During WW2, Hungarian soldier Lombos Mihály is denied furlough and returns to battle on the Eastern Front where he is captured by the Soviets who use him as a 'trampler' through the German minefields and as an interpreter.
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"Mankind is nature's greatest mistake. In his actions echoes millions of years of instinct and a few genius's idea's useless revolution." End of 1942, eastern front, Ukraine. Private Lombos, tied to his family and his homeland by a strong loyalty, is serving in the Royal Hungarian Army. Due to an administrational error, he cannot go back home on leave. Despite his sorrow, he does his duty and takes up arms again to march further into the hell of the eastern front. During an attack he gets wounded and he's forced to spend a night behind enemy lines hiding out in a pit, where he meets an old man. They talk through the night, and the old man's words tremble his unbroken faith in his family and his country. As the dawn approaches, soviet shtrafbat soldiers find them and Private Lombos falls into captivity, then soon he's forced to join the "mine tramplers", a penal battalion whose soldiers clear minefields by stepping on them. Lombos has a hard time fitting into this new scenery, but the ...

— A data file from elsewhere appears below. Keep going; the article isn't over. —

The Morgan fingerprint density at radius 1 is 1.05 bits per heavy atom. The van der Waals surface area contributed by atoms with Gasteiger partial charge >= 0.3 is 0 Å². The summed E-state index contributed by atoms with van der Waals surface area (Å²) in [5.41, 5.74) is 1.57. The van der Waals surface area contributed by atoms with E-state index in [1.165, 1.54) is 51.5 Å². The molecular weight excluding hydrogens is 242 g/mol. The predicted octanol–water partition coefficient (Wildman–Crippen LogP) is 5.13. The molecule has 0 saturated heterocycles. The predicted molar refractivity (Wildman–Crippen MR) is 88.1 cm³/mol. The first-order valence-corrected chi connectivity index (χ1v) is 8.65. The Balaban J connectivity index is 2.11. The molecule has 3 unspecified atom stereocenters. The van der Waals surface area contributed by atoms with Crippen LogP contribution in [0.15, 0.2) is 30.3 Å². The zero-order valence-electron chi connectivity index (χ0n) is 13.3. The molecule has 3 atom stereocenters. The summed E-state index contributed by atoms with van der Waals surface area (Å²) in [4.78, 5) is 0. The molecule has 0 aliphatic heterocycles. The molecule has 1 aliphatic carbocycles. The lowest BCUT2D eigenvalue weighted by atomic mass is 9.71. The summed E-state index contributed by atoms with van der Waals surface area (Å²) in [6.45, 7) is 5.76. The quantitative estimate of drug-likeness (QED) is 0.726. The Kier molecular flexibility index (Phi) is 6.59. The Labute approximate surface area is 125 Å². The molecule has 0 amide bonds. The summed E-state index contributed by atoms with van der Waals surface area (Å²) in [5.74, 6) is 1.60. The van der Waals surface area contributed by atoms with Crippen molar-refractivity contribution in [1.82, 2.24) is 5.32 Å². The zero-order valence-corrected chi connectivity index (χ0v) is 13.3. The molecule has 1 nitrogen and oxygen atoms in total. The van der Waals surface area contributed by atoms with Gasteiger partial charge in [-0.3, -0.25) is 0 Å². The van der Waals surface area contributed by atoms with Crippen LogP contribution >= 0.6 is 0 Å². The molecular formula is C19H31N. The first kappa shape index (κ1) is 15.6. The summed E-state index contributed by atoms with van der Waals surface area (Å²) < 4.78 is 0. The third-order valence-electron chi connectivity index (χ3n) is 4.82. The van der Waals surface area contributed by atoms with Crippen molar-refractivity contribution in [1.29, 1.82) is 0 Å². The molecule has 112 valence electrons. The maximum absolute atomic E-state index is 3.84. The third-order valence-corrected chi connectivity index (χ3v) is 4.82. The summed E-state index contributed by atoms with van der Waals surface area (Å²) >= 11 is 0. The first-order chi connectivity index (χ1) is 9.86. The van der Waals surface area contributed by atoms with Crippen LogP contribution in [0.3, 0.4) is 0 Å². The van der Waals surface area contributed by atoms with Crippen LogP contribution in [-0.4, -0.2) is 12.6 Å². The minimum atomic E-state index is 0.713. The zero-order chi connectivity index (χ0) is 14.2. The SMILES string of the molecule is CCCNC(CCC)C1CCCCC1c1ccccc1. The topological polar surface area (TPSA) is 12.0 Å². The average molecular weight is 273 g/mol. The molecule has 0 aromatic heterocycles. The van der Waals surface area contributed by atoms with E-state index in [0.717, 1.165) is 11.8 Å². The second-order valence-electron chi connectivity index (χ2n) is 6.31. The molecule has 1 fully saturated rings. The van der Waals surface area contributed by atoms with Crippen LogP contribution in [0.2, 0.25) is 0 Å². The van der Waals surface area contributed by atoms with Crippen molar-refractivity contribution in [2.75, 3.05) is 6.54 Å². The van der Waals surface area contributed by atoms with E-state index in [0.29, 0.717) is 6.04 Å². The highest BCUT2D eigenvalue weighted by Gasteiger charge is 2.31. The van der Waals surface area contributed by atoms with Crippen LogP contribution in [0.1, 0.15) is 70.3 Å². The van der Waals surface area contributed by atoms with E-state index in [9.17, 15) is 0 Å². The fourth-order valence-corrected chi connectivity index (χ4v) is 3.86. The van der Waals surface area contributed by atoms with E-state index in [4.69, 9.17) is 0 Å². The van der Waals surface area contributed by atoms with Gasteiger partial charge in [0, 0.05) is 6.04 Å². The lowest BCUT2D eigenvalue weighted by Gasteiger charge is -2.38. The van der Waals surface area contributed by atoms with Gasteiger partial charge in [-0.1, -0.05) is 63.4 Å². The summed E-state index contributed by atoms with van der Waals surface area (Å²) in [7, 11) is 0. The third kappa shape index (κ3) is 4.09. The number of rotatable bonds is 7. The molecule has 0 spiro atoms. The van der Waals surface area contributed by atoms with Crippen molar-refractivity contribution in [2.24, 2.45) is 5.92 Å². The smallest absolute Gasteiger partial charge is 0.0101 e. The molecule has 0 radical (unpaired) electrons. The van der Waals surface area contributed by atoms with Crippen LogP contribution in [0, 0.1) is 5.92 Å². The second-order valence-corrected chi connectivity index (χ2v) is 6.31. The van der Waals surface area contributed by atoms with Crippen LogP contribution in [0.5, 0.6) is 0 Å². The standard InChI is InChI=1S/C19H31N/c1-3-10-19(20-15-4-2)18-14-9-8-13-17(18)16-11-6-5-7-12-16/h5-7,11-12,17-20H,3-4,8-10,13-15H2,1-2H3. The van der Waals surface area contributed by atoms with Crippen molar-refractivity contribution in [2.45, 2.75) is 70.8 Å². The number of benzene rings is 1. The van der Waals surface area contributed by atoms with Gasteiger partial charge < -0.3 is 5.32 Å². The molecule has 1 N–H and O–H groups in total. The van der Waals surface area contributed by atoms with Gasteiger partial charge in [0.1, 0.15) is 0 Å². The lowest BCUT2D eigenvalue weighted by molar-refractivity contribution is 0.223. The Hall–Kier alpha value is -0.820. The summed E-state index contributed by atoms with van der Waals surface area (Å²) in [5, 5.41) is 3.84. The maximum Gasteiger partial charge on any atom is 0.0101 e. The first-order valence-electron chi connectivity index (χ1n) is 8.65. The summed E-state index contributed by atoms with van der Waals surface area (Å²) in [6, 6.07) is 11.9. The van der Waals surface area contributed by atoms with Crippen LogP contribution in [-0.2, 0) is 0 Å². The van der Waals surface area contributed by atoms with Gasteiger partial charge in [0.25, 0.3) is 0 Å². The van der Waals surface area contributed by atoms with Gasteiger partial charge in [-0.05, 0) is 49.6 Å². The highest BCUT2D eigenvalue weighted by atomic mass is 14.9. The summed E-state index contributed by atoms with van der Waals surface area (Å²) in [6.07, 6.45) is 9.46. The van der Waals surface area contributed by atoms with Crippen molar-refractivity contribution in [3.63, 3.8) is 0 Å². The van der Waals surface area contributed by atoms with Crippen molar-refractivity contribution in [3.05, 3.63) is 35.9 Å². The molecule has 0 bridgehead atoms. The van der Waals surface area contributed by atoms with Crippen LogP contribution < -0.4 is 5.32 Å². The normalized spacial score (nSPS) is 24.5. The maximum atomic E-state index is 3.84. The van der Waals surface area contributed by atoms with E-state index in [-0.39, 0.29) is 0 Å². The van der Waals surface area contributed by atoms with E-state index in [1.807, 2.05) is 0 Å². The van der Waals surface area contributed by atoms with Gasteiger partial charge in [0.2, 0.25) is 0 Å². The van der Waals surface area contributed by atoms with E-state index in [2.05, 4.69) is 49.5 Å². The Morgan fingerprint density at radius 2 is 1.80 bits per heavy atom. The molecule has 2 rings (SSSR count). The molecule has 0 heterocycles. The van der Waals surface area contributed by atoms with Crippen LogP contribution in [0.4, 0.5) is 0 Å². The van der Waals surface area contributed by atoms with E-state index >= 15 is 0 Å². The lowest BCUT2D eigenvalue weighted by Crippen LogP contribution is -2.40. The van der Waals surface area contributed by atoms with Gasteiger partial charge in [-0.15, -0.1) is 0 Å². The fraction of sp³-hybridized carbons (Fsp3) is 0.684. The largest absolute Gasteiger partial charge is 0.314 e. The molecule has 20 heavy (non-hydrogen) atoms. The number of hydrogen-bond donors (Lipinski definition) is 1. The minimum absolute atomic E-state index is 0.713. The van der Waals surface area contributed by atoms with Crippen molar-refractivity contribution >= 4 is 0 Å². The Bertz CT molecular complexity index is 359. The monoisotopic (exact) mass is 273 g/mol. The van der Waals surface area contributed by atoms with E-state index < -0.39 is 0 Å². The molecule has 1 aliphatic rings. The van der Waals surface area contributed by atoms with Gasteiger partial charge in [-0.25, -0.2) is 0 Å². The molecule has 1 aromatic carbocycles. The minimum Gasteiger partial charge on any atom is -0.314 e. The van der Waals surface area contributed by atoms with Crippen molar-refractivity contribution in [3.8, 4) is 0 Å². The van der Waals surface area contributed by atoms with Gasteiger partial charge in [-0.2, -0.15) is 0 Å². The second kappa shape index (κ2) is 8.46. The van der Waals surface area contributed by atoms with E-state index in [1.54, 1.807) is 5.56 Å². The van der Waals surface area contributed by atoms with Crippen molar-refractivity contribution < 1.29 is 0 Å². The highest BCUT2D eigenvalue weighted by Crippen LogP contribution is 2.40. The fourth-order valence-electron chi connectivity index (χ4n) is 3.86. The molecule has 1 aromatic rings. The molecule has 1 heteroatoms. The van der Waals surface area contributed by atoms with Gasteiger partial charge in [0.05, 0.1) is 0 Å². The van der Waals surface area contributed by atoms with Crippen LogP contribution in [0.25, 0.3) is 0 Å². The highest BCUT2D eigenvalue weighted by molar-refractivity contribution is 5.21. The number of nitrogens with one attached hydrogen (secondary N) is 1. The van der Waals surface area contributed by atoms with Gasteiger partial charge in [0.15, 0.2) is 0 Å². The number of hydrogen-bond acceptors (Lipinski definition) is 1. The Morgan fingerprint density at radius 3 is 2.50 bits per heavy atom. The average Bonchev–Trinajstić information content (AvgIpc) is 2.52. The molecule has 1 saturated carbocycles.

SPOILER: This is of course basically a WW2 (or Great Patriotic War) war film: Hungarian soldier gets caught by Soviet forces, forced into a penal battalion, and everything proceeds from there. Since there would be no movie if he got blown up early, he survives being a 'trampler' and does not end up killed or maimed by a mine - the very mines his 'side' in the war has laid for the Soviets. Any war movie has to be judged by the quality of action scenes and views of movements, fight scenes, use of ammunition and military hardware. This is quite skilfully done - although this is a Hungarian movie we actually see mostly Soviet fighters in action, except for the occasional Hungarians and Germans, one Italian prisoner, and some snipers. Nothing about the brutality and violence of war, down to the brutal questioning of prisoners and a rape scene, is ignored or toned down. To some extent, you could say this movie is about identity: how do I know where right and wrong may actually be? Why should I hate the enemy? Isn't it logical for Russians to hate me since I was part of the group that invaded their motherland? All this is well done, but the most innovative part may reside in the Jewish- Hungarian deserter, an older man, who has gone over to the Soviets and plays the part of Lombos Mihaly's conscience, unless it is the devil - a very convincing part with the appropriate chiaroscuro filming choices most of the time. It might be appropriate to deal with the devil since after all Lombos, who has repeatedly been denied a furlough, is going down through several circles of Hell here. Some are obvious (the land mines), some are more psychological (could his wife cheat with an officer and have his name kept out of the list for furloughs, hoping he'd die?). Some Hungarian commentators have raised the notion they did not like the movie because it was more like a Soviet movie extolling the greatness of the red Army, political commissars included, rather than the value of the Hungarian soldiers and officers, whom we actually see only briefly, mostly at the beginning. Since Hungarians were Nazi allies, it is of course a touchy proposition to extol the virtues of the Hungarian army in WW2. In the end, and without spoiling a somewhat surprising ending, what remains is an individual's attempt at surviving and discovering himself through tough war experiences and with the on and off advice of a devil-like figure. This is certainly a movie worth seeing. The end and the beginning offer short moments that are completely out of the war setting making the philosophical choices even more obvious, as well as the function of a diary Lombos Mihaly writes in at odd times. Th musical score and the few songs, particularly at the beginning and the end, are remarkable. Even watching mostly with subtitles, since the soundtrack and dialogues are in Hungarian, Russian, and a little German and Italian.
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